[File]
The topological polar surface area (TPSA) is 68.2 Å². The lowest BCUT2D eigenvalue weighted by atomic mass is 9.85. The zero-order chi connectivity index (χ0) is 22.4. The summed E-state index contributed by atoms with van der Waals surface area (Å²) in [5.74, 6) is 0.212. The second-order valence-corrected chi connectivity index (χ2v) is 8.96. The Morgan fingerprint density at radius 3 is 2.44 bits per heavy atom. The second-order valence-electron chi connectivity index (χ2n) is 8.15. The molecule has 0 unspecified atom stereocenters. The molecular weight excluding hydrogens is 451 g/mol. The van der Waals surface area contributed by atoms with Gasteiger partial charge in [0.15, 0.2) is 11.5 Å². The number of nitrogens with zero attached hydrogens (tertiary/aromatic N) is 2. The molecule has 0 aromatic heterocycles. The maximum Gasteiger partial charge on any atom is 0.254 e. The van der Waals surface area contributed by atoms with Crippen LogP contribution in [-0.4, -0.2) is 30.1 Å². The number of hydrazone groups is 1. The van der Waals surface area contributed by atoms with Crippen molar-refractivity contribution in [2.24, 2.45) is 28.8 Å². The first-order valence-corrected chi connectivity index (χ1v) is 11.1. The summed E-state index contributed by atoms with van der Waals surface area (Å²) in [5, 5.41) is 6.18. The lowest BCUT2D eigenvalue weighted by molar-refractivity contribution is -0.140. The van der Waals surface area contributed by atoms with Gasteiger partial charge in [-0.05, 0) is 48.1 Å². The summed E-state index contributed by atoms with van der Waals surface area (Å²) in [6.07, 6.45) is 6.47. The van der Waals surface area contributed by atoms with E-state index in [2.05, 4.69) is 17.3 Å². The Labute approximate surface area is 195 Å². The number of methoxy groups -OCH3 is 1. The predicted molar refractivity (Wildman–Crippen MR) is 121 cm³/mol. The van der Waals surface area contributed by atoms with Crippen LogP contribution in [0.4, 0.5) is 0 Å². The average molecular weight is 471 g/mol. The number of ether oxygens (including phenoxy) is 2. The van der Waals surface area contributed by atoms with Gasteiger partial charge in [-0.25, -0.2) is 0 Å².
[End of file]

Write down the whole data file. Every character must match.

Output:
The topological polar surface area (TPSA) is 68.2 Å². The lowest BCUT2D eigenvalue weighted by atomic mass is 9.85. The zero-order chi connectivity index (χ0) is 22.4. The summed E-state index contributed by atoms with van der Waals surface area (Å²) in [5.74, 6) is 0.212. The second-order valence-corrected chi connectivity index (χ2v) is 8.96. The Morgan fingerprint density at radius 3 is 2.44 bits per heavy atom. The second-order valence-electron chi connectivity index (χ2n) is 8.15. The molecule has 0 unspecified atom stereocenters. The molecular weight excluding hydrogens is 451 g/mol. The van der Waals surface area contributed by atoms with Gasteiger partial charge in [0.15, 0.2) is 11.5 Å². The number of nitrogens with zero attached hydrogens (tertiary/aromatic N) is 2. The molecule has 0 aromatic heterocycles. The maximum Gasteiger partial charge on any atom is 0.254 e. The van der Waals surface area contributed by atoms with Crippen LogP contribution in [-0.4, -0.2) is 30.1 Å². The number of hydrazone groups is 1. The van der Waals surface area contributed by atoms with Crippen molar-refractivity contribution in [2.24, 2.45) is 28.8 Å². The first-order valence-corrected chi connectivity index (χ1v) is 11.1. The summed E-state index contributed by atoms with van der Waals surface area (Å²) in [5, 5.41) is 6.18. The lowest BCUT2D eigenvalue weighted by molar-refractivity contribution is -0.140. The van der Waals surface area contributed by atoms with Gasteiger partial charge in [-0.05, 0) is 48.1 Å². The summed E-state index contributed by atoms with van der Waals surface area (Å²) in [6.07, 6.45) is 6.47. The van der Waals surface area contributed by atoms with E-state index in [2.05, 4.69) is 17.3 Å². The Labute approximate surface area is 195 Å². The number of methoxy groups -OCH3 is 1. The predicted molar refractivity (Wildman–Crippen MR) is 121 cm³/mol. The van der Waals surface area contributed by atoms with Crippen LogP contribution in [0.4, 0.5) is 0 Å². The average molecular weight is 471 g/mol. The number of ether oxygens (including phenoxy) is 2. The van der Waals surface area contributed by atoms with Gasteiger partial charge in [-0.25, -0.2) is 0 Å².